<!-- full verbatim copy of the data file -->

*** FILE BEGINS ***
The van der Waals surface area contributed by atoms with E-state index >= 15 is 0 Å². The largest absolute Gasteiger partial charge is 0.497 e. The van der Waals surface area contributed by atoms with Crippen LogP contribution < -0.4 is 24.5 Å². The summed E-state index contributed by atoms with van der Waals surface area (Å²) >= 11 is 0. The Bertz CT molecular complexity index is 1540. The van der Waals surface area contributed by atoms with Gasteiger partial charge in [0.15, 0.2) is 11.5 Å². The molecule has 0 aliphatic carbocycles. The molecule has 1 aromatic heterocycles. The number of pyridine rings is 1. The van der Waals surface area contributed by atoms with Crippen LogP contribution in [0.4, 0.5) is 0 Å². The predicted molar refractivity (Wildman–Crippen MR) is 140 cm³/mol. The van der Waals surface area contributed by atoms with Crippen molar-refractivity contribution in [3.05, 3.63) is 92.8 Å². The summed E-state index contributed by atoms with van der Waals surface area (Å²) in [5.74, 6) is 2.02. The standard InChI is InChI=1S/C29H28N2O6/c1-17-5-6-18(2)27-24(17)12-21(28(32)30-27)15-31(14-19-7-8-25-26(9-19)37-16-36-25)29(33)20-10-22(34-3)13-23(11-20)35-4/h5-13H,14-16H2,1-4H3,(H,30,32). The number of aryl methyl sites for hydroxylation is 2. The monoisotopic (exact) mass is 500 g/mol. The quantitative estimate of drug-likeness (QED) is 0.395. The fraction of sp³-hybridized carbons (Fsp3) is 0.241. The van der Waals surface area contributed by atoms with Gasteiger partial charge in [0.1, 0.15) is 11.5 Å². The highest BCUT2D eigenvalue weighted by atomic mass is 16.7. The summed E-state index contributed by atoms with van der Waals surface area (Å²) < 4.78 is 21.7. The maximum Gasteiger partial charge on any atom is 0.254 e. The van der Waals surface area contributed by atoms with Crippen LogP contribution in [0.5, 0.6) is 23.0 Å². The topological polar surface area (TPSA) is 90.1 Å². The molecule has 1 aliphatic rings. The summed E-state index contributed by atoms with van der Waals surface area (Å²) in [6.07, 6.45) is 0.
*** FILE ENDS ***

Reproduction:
The van der Waals surface area contributed by atoms with E-state index >= 15 is 0 Å². The largest absolute Gasteiger partial charge is 0.497 e. The van der Waals surface area contributed by atoms with Crippen LogP contribution < -0.4 is 24.5 Å². The summed E-state index contributed by atoms with van der Waals surface area (Å²) >= 11 is 0. The Bertz CT molecular complexity index is 1540. The van der Waals surface area contributed by atoms with Gasteiger partial charge in [0.15, 0.2) is 11.5 Å². The molecule has 0 aliphatic carbocycles. The molecule has 1 aromatic heterocycles. The number of pyridine rings is 1. The van der Waals surface area contributed by atoms with Crippen LogP contribution in [0.4, 0.5) is 0 Å². The predicted molar refractivity (Wildman–Crippen MR) is 140 cm³/mol. The van der Waals surface area contributed by atoms with Crippen molar-refractivity contribution in [3.05, 3.63) is 92.8 Å². The summed E-state index contributed by atoms with van der Waals surface area (Å²) in [5.74, 6) is 2.02. The standard InChI is InChI=1S/C29H28N2O6/c1-17-5-6-18(2)27-24(17)12-21(28(32)30-27)15-31(14-19-7-8-25-26(9-19)37-16-36-25)29(33)20-10-22(34-3)13-23(11-20)35-4/h5-13H,14-16H2,1-4H3,(H,30,32). The number of aryl methyl sites for hydroxylation is 2. The monoisotopic (exact) mass is 500 g/mol. The quantitative estimate of drug-likeness (QED) is 0.395. The fraction of sp³-hybridized carbons (Fsp3) is 0.241. The van der Waals surface area contributed by atoms with Gasteiger partial charge in [0.1, 0.15) is 11.5 Å². The highest BCUT2D eigenvalue weighted by atomic mass is 16.7. The summed E-state index contributed by atoms with van der Waals surface area (Å²) < 4.78 is 21.7. The maximum Gasteiger partial charge on any atom is 0.254 e. The van der Waals surface area contributed by atoms with Crippen LogP contribution in [0.5, 0.6) is 23.0 Å². The topological polar surface area (TPSA) is 90.1 Å². The molecule has 1 aliphatic rings. The summed E-state index contributed by atoms with van der Waals surface area (Å²) in [6.07, 6.45) is 0.